(Bloomberg) -- A global cyber attack could result in damages of as much as $121.4 billion in an extreme event, comparable to economic losses caused by Hurricane Katrina in 2005, Lloyd’s of London said in a report.
Average losses from a scenario where an attack would cause a widely-used cloud-service provider to fail would be $53 billion, depending on organizations involved and the length of the data storage disruption, Lloyd’s said in the report. Insurers could face total claims in that scenario ranging from $620 million to $8.1 billion, according to the report.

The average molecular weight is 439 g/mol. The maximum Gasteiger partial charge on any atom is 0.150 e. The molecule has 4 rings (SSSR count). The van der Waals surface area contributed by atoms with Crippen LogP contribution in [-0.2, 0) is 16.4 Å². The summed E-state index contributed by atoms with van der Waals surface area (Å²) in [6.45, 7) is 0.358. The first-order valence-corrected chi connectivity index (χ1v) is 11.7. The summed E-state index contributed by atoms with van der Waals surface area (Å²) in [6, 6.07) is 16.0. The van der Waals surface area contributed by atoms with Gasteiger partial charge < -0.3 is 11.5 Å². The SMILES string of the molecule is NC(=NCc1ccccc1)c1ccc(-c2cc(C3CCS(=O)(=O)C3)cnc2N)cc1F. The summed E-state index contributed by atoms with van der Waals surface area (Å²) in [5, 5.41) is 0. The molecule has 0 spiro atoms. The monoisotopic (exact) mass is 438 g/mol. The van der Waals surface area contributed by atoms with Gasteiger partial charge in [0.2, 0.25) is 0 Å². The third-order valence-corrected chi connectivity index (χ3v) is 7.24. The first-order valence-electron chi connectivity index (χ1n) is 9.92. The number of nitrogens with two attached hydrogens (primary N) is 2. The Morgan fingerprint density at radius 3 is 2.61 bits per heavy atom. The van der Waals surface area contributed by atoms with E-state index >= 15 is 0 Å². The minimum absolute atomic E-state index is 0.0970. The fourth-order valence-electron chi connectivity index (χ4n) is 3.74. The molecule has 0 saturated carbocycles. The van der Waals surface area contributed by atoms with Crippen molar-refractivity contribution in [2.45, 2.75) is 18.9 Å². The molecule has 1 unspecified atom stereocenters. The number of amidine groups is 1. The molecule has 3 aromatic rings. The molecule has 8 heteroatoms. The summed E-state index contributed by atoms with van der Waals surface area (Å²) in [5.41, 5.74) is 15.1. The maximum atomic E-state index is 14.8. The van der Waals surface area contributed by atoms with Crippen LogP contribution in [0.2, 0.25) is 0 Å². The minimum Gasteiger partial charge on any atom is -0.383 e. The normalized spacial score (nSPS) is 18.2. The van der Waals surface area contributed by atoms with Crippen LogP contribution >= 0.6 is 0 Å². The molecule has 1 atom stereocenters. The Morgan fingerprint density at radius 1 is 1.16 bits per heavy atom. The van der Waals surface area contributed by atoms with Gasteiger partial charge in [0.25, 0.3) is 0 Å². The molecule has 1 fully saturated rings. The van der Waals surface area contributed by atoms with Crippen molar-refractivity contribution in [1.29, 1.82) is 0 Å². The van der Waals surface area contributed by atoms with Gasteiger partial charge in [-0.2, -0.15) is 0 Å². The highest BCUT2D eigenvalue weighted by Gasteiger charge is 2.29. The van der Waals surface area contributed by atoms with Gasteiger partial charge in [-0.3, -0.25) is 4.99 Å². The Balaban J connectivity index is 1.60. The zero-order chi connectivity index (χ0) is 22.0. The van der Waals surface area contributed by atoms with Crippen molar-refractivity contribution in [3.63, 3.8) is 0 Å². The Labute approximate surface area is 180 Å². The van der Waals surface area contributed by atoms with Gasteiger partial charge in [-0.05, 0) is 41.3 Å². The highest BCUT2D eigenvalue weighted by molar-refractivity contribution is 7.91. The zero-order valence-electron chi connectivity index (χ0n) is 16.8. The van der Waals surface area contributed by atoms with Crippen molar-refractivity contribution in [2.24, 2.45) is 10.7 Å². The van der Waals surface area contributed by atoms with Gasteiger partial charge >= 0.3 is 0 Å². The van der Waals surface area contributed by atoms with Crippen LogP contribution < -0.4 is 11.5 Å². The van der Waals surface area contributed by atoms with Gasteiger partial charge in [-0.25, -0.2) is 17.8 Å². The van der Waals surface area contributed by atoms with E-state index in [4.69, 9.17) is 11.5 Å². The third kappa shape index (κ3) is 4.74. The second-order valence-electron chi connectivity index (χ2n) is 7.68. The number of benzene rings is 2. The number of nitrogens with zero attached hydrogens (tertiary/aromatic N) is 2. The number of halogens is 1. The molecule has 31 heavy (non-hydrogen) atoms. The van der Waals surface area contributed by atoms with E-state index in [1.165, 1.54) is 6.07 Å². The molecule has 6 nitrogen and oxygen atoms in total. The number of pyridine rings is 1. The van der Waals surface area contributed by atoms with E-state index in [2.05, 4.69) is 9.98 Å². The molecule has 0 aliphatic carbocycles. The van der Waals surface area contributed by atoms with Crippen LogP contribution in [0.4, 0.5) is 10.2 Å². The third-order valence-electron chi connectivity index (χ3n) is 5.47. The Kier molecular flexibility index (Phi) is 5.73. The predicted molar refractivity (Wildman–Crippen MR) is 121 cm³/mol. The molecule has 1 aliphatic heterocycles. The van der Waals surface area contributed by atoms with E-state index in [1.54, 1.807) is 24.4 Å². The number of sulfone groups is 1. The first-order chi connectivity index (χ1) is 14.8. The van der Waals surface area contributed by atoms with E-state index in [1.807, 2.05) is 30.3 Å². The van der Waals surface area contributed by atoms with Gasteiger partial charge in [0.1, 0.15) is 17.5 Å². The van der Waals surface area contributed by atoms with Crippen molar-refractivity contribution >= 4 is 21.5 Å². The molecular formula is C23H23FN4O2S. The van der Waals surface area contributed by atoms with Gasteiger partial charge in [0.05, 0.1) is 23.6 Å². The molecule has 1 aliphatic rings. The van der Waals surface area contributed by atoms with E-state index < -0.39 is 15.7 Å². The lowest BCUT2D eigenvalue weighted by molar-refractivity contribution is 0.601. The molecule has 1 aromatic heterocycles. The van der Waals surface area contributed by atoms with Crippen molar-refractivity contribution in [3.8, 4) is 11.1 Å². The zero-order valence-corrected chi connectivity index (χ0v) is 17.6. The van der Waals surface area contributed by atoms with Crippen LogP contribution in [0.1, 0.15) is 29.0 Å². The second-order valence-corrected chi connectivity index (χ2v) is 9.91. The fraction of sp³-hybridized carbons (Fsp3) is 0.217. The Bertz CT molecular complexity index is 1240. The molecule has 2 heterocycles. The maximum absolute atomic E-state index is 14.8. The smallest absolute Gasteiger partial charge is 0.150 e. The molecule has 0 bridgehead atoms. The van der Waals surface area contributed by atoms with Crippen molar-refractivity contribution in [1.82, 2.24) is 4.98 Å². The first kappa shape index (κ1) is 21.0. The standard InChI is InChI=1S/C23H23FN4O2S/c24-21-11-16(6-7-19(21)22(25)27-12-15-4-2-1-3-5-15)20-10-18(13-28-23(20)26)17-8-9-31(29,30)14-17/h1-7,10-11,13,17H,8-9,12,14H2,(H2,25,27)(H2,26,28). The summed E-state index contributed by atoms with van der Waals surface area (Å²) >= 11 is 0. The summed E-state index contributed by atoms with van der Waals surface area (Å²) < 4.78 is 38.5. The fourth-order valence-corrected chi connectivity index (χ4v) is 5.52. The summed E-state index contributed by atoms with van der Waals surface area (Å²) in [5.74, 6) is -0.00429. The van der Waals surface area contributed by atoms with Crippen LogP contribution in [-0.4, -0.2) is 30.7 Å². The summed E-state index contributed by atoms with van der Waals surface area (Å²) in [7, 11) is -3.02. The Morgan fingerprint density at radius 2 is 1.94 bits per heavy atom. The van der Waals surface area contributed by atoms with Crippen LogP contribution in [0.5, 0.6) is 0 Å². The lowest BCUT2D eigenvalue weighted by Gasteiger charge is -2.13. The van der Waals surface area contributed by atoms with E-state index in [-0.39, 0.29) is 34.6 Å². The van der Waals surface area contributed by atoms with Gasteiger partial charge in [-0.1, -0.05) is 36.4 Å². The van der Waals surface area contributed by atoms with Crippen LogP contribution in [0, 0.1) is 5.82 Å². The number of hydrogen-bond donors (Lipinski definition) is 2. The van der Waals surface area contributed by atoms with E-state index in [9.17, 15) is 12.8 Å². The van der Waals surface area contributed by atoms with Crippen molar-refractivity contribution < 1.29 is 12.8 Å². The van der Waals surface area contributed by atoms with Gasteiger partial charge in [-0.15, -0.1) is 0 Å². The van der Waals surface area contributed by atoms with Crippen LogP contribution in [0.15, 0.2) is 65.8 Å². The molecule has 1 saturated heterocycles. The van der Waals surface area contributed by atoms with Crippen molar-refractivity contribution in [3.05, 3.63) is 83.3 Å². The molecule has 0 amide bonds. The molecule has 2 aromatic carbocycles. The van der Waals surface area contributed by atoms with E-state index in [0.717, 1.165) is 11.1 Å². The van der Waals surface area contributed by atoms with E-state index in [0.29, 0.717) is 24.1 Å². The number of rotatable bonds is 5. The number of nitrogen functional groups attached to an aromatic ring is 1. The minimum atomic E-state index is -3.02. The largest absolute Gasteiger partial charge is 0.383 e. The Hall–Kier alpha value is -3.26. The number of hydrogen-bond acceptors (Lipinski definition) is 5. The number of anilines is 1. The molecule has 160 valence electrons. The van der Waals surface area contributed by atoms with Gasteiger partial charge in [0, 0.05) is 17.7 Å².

Prominent hacker attacks such as WannaCry in May and Petya in June have raised awareness of the vulnerability some companies have to cyber crime and insurers are seeking to get into the market by offering coverage for such attacks. The global cyber-insurance market is worth between $3 billion and $3.5 billion, Lloyd’s estimates. It could rise to between $8.5 billion and $10 billion by 2020, according to reinsurer Munich Re.
The second scenario used in the Lloyd’s report, where vulnerability in a widely used software was exploited by hackers, could result in losses of $9.7 billion for a large event and $28.7 billion for an extreme event. Insurers would only cover $762 million to $2.1 billion of the cost, the document said.
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